Finally, on the heavy emotional toll and how difficult it can be to help others understand infertility’s complexities … a big thank you to the reader who recently shared this sentiment after reading Silent Sorority:
“Silent Sorority helped me beyond measure. I also gave the book to my family. My folks, although clinical psychologists, could not quite grasp the continual pain. They became much better about it. MUCH.”
5 thoughts on “Fertility Treatment Cancer Links, Rethinking IVF Funding”
Lesley Brown, mother of first IVF baby, died of cancer aged only 64. I know that back then fertility drugs were much stronger then nowadays, but still.
I knew about fertility treatment cancer risk already when going through 10 (!) IVFs. But I was so desperate then that I just didn’t care. What a long way did I walk from then!
I do worry. I know there isn’t anything I can do now except take good care of me.
Surrogacy – for me, this is an abuse of human rights.
I have such a complex view on fertility treatments. I do believe insurance should universally cover them. Both because I believe people should have the chance to expand their families but also because there needs to be regulation in the industry. There also needs to be research, both with the effects of these drugs and also to the underlying causes. Unexplained infertility should not exist and we need to have a better understanding of what gives rise to PCOS, POF, endometriosis and RPL. Because I also believe there’s a link to overall health. With one outcome being infertility while others can be heart disease, diabetes and cancer.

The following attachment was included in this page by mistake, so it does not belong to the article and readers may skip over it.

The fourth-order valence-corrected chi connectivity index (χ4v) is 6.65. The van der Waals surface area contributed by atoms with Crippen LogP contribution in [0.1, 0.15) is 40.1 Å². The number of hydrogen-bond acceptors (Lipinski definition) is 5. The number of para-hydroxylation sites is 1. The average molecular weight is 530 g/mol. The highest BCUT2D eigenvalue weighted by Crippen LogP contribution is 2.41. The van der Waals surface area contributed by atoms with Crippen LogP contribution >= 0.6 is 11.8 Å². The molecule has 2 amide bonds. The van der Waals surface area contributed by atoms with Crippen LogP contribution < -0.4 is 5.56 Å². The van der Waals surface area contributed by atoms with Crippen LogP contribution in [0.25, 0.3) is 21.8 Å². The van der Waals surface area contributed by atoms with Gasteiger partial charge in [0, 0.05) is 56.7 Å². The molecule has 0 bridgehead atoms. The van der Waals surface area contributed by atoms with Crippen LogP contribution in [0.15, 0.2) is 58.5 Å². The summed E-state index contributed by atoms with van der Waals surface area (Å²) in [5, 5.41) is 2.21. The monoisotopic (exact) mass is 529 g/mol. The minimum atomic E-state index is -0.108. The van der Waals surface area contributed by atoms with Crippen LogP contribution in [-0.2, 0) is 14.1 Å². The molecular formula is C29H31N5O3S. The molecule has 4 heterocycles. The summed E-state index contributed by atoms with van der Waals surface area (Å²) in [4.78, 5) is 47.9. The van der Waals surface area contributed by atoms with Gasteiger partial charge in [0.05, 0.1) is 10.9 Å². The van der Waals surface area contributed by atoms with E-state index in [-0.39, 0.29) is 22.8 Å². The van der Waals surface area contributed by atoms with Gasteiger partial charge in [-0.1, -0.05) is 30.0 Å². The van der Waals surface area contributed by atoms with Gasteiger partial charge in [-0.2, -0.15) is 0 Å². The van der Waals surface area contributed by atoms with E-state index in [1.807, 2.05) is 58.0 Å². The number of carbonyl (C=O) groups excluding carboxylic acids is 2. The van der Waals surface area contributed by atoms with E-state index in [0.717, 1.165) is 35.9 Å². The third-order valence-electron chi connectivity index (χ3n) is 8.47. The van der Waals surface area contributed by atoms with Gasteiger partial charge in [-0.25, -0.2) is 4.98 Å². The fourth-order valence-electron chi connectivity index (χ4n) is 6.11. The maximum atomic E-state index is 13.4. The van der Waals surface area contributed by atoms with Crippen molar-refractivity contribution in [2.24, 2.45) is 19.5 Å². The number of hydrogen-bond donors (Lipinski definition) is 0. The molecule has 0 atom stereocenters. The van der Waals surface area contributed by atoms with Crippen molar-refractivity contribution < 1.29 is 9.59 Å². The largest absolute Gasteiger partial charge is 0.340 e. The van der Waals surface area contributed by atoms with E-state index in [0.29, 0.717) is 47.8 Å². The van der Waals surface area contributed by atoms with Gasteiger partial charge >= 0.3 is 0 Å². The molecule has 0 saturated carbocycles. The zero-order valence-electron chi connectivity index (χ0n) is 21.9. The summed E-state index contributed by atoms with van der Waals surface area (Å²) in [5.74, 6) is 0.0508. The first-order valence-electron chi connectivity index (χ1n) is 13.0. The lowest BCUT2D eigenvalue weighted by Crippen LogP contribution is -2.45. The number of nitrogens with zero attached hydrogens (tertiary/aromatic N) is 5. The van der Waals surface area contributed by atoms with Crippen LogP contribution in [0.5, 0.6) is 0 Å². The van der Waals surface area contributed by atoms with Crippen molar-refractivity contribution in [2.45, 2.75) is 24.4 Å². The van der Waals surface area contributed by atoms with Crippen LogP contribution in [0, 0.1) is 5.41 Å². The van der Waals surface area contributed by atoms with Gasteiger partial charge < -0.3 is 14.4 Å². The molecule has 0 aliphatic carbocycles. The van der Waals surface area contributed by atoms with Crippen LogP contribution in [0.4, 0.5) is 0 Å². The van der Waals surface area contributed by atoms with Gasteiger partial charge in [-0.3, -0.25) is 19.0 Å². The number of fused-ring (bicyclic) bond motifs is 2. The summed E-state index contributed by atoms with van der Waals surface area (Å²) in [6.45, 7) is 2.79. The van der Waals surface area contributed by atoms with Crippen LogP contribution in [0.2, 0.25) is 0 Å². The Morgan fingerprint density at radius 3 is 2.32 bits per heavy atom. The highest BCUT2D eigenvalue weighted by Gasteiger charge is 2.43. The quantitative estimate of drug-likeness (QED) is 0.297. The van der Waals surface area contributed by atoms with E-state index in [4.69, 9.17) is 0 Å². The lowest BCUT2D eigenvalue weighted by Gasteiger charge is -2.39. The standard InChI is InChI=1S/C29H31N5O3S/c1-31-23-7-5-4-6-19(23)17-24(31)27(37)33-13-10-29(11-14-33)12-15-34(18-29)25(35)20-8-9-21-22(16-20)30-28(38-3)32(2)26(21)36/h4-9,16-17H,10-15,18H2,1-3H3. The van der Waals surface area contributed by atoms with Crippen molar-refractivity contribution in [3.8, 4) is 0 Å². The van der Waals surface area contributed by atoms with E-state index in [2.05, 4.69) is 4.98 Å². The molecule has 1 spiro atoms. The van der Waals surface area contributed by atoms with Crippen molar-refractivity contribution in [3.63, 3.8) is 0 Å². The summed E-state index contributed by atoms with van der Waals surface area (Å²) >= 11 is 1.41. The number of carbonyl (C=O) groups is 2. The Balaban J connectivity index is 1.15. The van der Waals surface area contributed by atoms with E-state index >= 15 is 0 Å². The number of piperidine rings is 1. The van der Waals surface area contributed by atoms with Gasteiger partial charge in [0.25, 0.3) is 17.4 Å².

I know I’ve said it dozens of times on various blogs, but I’m so glad the fertility industry in NZ is regulated. We can be a little slow to some things, but I know if I’d been in the US I’d have ended up on higher doses and with more cycles, with the same result but higher residual risks of cancer. I don’t think I knew that Lesley Brown had died of cancer so – relatively – young. That’s sad. I’m with Cristy, in that I’d like to see much more research into fertility issues – causes, and treatments and their side effects, of course as well as the whole psychological impacts that you talk about. Even in regulated markets like NZ, it still feels a little like the Wild West.
My opinion is that the question has been hidden on purpose: aside from IVF, stem cell research is an avid demander of eggs, and they can target poorer (darker skinned, less educated) women than the IVF industry is looking for. And if the fertility industry generates a huge income through the quantity of individuals using it, stem cell research has higher stakes.
Concerning Louise Brown, she was conceived on a natural IVF cycle http://www.ncbi.nlm.nih.gov/pmc/articles/PMC4199635/
and the ovarian stimulations as we know it are much more recent, but it’s likely that Lesley Brown had several other treatments before that.
The problem is, as Klara points out, that we get so desperate that we simply don’t care. Some about possible health risks, other about ethical problems, abuse of human rights, money, sanity, you name it.
Taking a step back, what makes me most uncomfortable is that once again it’s a male dominated industry (big bucks are always cashed by men) exploiting women, either through their crave for a child or their desperate need for money.